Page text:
Likhet Inför Slagen? - Brottsoffers identitet och våldsverkares straff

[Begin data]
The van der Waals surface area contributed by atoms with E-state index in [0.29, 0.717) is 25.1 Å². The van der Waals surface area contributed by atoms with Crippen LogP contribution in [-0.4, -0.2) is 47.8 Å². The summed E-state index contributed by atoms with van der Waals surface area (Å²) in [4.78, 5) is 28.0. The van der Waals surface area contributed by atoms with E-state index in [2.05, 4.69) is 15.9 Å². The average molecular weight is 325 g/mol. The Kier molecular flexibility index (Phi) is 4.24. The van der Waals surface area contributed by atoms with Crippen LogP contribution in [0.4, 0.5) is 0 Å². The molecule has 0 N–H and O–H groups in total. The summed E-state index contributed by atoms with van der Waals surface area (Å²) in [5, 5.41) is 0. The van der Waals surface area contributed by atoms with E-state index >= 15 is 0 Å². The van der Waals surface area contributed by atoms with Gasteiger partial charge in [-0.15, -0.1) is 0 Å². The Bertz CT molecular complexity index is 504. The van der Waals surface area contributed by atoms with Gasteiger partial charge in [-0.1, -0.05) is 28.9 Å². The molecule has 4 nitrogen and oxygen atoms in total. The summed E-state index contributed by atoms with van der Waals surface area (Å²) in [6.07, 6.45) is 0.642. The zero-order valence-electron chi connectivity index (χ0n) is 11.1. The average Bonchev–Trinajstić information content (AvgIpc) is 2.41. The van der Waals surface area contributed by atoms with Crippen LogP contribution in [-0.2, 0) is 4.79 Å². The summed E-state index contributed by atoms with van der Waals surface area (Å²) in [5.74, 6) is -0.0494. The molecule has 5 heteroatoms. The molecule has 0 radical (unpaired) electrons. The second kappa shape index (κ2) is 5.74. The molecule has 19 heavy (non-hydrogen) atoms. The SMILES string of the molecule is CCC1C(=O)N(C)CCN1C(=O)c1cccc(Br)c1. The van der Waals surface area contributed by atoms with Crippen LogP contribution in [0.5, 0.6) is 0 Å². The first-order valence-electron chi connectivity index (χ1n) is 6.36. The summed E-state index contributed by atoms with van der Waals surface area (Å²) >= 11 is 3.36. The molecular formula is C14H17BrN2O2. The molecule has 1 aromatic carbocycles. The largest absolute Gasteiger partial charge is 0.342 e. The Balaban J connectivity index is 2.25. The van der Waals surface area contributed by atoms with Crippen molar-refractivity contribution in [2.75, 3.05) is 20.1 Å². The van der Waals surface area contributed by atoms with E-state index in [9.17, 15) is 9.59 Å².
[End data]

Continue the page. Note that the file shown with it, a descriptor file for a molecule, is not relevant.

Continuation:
Sammanfattning: The notion that all are equal before law, and thus are entitled to equal protection by law, is well established in Western society. However, there are still exceptions to this rule. Physically similar acts of violence may be punished differently, depending on the identity of the victim. Not only the severity of an assault, but also the sexuality, occupation, age and ethnicity of the victim are factors that, among others, may affect the offender’s verdict. The purpose of this essay is to find out who benefits from this extra protection, how and why they benefit from it and how such extra protection correlates with human rights and basic principles of Swedish law. In Sweden, there are two ways to increase a penalty due to the victim's identity. The first method is to create a separate offense, with separate sentencing guidelines, higher than in comparable cases where the victims are not especially protected. The second method is to condemn the offender of an already existing offense, but to instead let the victim’s identity affect the particular sentence, rendering in a higher sentence than usual for that offense. Broadly speaking, Sweden has four different groups of people who enjoy such additional protection. State officials, the head of state and family, people considered not being capable of defending themselves, such as children, elderly and disabled, and people belonging to certain minorities. These regulations have been implemented separately, during a long period of time, and vary in form and purpose. The legislation’s limits are not uncontroversial, and over the years several proposals have been presented in parliament, concerning extensions as well as reductions. Politicians and journalists are groups that have been mentioned to deserve additional protection, while the extensive protection of the king has been questioned. The laws have never been fully harmonized with each other, causing many to complain about inconsistency and unfairness. While the Swedish laws may not violate any human rights – laws like this exists not only in Sweden, but in many other democracies – it can be questioned whether these regulations are fully in line with established principles concerning crime and punishment. It is said that the severity of a punishment is to be determined by the principles of proportionality, universal prevention, individual prevention, and humanism. It certainly is possible to vaguely connect the Swedish regulations to these principles of punishment, but one could argue that they do not justify the difference between some groups of people and others. Legislators ought to tread carefully when dealing with human rights, and perhaps it’s time for Sweden to take a step back, and examine these regulations in the light of our principles of law.
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